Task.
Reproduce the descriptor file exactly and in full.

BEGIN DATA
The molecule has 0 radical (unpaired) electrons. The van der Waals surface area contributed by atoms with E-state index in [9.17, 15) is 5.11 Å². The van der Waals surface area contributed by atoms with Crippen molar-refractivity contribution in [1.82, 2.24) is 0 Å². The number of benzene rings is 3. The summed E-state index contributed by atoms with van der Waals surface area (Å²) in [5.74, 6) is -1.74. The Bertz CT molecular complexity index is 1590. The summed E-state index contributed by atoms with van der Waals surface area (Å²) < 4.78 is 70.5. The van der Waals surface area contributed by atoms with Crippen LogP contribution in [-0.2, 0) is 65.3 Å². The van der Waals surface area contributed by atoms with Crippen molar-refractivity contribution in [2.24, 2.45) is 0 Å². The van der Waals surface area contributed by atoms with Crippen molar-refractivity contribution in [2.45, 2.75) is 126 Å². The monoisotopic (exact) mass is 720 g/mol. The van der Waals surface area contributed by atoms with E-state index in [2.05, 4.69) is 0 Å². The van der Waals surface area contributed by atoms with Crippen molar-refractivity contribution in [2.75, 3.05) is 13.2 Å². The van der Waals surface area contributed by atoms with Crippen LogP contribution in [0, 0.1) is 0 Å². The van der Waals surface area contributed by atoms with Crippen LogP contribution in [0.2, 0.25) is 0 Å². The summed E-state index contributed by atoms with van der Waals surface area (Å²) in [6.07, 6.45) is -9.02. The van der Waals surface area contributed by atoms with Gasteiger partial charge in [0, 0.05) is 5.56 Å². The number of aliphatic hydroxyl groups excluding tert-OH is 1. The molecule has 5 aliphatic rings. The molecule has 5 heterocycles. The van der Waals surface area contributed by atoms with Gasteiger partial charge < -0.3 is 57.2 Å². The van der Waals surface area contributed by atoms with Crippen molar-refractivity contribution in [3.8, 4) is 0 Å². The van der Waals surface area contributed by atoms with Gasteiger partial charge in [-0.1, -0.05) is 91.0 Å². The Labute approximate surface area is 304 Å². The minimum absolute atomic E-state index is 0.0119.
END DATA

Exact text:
The molecule has 0 radical (unpaired) electrons. The van der Waals surface area contributed by atoms with E-state index in [9.17, 15) is 5.11 Å². The van der Waals surface area contributed by atoms with Crippen molar-refractivity contribution in [1.82, 2.24) is 0 Å². The number of benzene rings is 3. The summed E-state index contributed by atoms with van der Waals surface area (Å²) in [5.74, 6) is -1.74. The Bertz CT molecular complexity index is 1590. The summed E-state index contributed by atoms with van der Waals surface area (Å²) < 4.78 is 70.5. The van der Waals surface area contributed by atoms with Crippen LogP contribution in [-0.2, 0) is 65.3 Å². The van der Waals surface area contributed by atoms with Crippen molar-refractivity contribution in [2.24, 2.45) is 0 Å². The van der Waals surface area contributed by atoms with Crippen molar-refractivity contribution in [2.45, 2.75) is 126 Å². The monoisotopic (exact) mass is 720 g/mol. The van der Waals surface area contributed by atoms with E-state index in [2.05, 4.69) is 0 Å². The van der Waals surface area contributed by atoms with Crippen molar-refractivity contribution in [2.75, 3.05) is 13.2 Å². The van der Waals surface area contributed by atoms with Crippen LogP contribution in [0, 0.1) is 0 Å². The van der Waals surface area contributed by atoms with Crippen LogP contribution in [0.2, 0.25) is 0 Å². The summed E-state index contributed by atoms with van der Waals surface area (Å²) in [6.07, 6.45) is -9.02. The van der Waals surface area contributed by atoms with Gasteiger partial charge in [0, 0.05) is 5.56 Å². The number of aliphatic hydroxyl groups excluding tert-OH is 1. The molecule has 5 aliphatic rings. The molecule has 5 heterocycles. The van der Waals surface area contributed by atoms with Gasteiger partial charge < -0.3 is 57.2 Å². The van der Waals surface area contributed by atoms with Crippen molar-refractivity contribution in [3.8, 4) is 0 Å². The van der Waals surface area contributed by atoms with Gasteiger partial charge in [-0.1, -0.05) is 91.0 Å². The Labute approximate surface area is 304 Å². The minimum absolute atomic E-state index is 0.0119.